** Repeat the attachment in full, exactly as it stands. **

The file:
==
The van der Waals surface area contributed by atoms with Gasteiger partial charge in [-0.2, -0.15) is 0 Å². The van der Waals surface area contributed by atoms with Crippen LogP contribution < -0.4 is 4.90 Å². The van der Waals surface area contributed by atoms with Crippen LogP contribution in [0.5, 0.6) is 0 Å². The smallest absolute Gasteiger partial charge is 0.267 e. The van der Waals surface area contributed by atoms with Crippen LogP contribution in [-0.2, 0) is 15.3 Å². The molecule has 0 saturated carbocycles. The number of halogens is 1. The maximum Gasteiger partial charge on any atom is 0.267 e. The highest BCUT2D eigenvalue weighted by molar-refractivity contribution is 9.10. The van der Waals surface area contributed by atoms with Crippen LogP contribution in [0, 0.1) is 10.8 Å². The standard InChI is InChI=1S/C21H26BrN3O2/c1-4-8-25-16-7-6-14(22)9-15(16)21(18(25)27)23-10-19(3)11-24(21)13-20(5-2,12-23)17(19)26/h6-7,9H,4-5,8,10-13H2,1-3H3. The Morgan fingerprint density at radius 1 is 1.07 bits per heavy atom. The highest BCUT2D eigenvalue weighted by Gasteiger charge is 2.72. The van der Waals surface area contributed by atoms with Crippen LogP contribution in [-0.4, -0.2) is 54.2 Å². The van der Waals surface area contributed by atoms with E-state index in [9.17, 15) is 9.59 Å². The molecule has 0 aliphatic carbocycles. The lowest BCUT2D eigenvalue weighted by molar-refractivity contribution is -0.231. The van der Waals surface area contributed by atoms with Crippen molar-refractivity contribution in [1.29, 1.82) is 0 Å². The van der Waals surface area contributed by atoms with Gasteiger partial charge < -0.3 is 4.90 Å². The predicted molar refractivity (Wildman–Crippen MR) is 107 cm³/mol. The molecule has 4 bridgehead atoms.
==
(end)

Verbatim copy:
The van der Waals surface area contributed by atoms with Gasteiger partial charge in [-0.2, -0.15) is 0 Å². The van der Waals surface area contributed by atoms with Crippen LogP contribution < -0.4 is 4.90 Å². The van der Waals surface area contributed by atoms with Crippen LogP contribution in [0.5, 0.6) is 0 Å². The smallest absolute Gasteiger partial charge is 0.267 e. The van der Waals surface area contributed by atoms with Crippen LogP contribution in [-0.2, 0) is 15.3 Å². The molecule has 0 saturated carbocycles. The number of halogens is 1. The maximum Gasteiger partial charge on any atom is 0.267 e. The highest BCUT2D eigenvalue weighted by molar-refractivity contribution is 9.10. The van der Waals surface area contributed by atoms with Crippen LogP contribution in [0, 0.1) is 10.8 Å². The standard InChI is InChI=1S/C21H26BrN3O2/c1-4-8-25-16-7-6-14(22)9-15(16)21(18(25)27)23-10-19(3)11-24(21)13-20(5-2,12-23)17(19)26/h6-7,9H,4-5,8,10-13H2,1-3H3. The Morgan fingerprint density at radius 1 is 1.07 bits per heavy atom. The highest BCUT2D eigenvalue weighted by Gasteiger charge is 2.72. The van der Waals surface area contributed by atoms with Crippen LogP contribution in [-0.4, -0.2) is 54.2 Å². The van der Waals surface area contributed by atoms with E-state index in [9.17, 15) is 9.59 Å². The molecule has 0 aliphatic carbocycles. The lowest BCUT2D eigenvalue weighted by molar-refractivity contribution is -0.231. The van der Waals surface area contributed by atoms with Crippen molar-refractivity contribution in [1.29, 1.82) is 0 Å². The van der Waals surface area contributed by atoms with Gasteiger partial charge < -0.3 is 4.90 Å². The predicted molar refractivity (Wildman–Crippen MR) is 107 cm³/mol. The molecule has 4 bridgehead atoms.